The closing-in phenomenon occurs when a drawing is reproduced close, next or partially superimposed on the original model, despite a clear consign to do not do so. This behavior has been often reported in patients with Alzheimer disease. However, patients with other forms of dementia (Parkinson’s associated dementia, vascular dementia, Lewy body disease) can reproduce the closing-in phenomenon in an uncontrollable manner.
Some patients with advanced Alzheimer disease whom I remember superimposed exactly the copy on the model. The cerebral mechanisms at the origin of the closing-in phenomenon is still a matter of debate. However, the closing-in phenomenon should be elicited in a standardized way, which has not been always the case in the published studies.
For some authors the closing in phenomenon is the result of a compensatory strategy that patients adopt to compensate wisuospatial deficits. For other authors the CI phenomenon could be explained by a magnetic attraction (similar to a grasping phenomenon) to the model (which could correspond to a sort of frontal release sign). Both mechanisms could be true.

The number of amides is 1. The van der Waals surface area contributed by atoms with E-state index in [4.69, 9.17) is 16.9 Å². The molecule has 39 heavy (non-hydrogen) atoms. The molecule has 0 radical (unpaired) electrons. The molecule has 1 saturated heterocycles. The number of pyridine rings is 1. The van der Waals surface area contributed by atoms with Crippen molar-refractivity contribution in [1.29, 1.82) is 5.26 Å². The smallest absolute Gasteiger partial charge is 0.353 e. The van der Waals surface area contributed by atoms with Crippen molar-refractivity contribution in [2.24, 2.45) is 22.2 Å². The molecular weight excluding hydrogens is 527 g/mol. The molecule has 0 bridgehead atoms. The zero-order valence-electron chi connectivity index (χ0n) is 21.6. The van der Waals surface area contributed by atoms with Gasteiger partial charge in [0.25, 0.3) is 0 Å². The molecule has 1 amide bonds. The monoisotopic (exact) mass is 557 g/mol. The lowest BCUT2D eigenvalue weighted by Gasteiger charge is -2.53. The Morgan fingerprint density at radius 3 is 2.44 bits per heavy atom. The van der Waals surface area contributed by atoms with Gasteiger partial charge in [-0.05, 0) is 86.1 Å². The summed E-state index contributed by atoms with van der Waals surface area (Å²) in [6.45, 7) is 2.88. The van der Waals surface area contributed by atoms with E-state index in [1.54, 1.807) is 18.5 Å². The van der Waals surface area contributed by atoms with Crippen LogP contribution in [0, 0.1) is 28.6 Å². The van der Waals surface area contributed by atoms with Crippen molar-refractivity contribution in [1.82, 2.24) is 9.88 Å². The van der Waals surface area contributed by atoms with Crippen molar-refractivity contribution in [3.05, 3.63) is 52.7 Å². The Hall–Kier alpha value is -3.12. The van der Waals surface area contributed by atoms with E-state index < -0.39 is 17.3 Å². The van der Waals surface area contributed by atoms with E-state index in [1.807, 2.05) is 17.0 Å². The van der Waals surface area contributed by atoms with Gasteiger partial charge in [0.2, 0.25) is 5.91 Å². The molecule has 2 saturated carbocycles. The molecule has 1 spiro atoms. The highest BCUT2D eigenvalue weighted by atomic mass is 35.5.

However, patients can improve their performance and the quality of drawing when they have to reproduce the stimulus without a model to copy, a situation, which seems to point out the hypothesis of an attraction mechanism. However, that one is not a definitive evidence.
Actually, in my experience, patients with severe dementia and other marked frontal signs (especially motor perseveration or environmental dependency syndrome) have the best chance to exhibit this behavior in an uncontrollable way. Thus, my personal opinion is that this phenomenon is moreover a pathological grasping variant (magnetic copy or magnetic attraction).
It would be interesting to assess patients’ copying abilities with stimuli with emotional different salience in order to enhance or to reduce the attraction to the model.
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